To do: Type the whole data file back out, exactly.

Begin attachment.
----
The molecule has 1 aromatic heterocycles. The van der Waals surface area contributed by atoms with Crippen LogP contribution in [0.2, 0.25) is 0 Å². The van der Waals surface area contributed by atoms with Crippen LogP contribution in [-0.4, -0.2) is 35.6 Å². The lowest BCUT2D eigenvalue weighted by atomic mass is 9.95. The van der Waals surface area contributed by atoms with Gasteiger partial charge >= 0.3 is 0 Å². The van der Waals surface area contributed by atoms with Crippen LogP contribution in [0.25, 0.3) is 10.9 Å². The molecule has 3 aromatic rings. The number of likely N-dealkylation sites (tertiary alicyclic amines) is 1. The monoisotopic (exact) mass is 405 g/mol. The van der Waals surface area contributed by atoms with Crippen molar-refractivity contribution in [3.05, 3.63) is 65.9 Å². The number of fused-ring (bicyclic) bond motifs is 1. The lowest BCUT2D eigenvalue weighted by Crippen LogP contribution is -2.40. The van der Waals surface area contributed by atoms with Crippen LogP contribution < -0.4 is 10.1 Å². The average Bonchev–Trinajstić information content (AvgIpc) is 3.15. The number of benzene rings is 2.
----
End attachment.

The molecule has 1 aromatic heterocycles. The van der Waals surface area contributed by atoms with Crippen LogP contribution in [0.2, 0.25) is 0 Å². The van der Waals surface area contributed by atoms with Crippen LogP contribution in [-0.4, -0.2) is 35.6 Å². The lowest BCUT2D eigenvalue weighted by atomic mass is 9.95. The van der Waals surface area contributed by atoms with Gasteiger partial charge >= 0.3 is 0 Å². The van der Waals surface area contributed by atoms with Crippen LogP contribution in [0.25, 0.3) is 10.9 Å². The molecule has 3 aromatic rings. The number of likely N-dealkylation sites (tertiary alicyclic amines) is 1. The monoisotopic (exact) mass is 405 g/mol. The van der Waals surface area contributed by atoms with Crippen molar-refractivity contribution in [3.05, 3.63) is 65.9 Å². The number of fused-ring (bicyclic) bond motifs is 1. The lowest BCUT2D eigenvalue weighted by Crippen LogP contribution is -2.40. The van der Waals surface area contributed by atoms with Crippen LogP contribution < -0.4 is 10.1 Å². The average Bonchev–Trinajstić information content (AvgIpc) is 3.15. The number of benzene rings is 2.